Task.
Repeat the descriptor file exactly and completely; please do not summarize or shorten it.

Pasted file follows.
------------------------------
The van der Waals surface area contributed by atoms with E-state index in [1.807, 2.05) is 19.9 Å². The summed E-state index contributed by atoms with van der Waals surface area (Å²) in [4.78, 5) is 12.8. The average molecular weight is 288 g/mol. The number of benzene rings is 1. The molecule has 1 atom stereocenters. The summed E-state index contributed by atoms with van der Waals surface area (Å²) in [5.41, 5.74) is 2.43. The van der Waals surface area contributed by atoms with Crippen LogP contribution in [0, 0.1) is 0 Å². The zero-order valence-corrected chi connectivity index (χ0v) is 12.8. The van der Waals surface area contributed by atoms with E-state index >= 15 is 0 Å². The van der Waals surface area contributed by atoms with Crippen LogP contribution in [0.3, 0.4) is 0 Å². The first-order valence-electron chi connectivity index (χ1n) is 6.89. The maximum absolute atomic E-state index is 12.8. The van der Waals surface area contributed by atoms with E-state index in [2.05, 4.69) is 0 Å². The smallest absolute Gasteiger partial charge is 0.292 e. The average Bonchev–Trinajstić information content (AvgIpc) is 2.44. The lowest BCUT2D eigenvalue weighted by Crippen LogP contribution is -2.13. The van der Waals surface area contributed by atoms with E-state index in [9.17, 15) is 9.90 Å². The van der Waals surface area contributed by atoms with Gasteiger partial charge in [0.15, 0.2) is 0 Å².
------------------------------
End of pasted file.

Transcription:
The van der Waals surface area contributed by atoms with E-state index in [1.807, 2.05) is 19.9 Å². The summed E-state index contributed by atoms with van der Waals surface area (Å²) in [4.78, 5) is 12.8. The average molecular weight is 288 g/mol. The number of benzene rings is 1. The molecule has 1 atom stereocenters. The summed E-state index contributed by atoms with van der Waals surface area (Å²) in [5.41, 5.74) is 2.43. The van der Waals surface area contributed by atoms with Crippen LogP contribution in [0, 0.1) is 0 Å². The zero-order valence-corrected chi connectivity index (χ0v) is 12.8. The van der Waals surface area contributed by atoms with E-state index >= 15 is 0 Å². The van der Waals surface area contributed by atoms with Crippen LogP contribution in [0.3, 0.4) is 0 Å². The first-order valence-electron chi connectivity index (χ1n) is 6.89. The maximum absolute atomic E-state index is 12.8. The van der Waals surface area contributed by atoms with E-state index in [2.05, 4.69) is 0 Å². The smallest absolute Gasteiger partial charge is 0.292 e. The average Bonchev–Trinajstić information content (AvgIpc) is 2.44. The lowest BCUT2D eigenvalue weighted by Crippen LogP contribution is -2.13. The van der Waals surface area contributed by atoms with E-state index in [9.17, 15) is 9.90 Å². The van der Waals surface area contributed by atoms with Gasteiger partial charge in [0.15, 0.2) is 0 Å².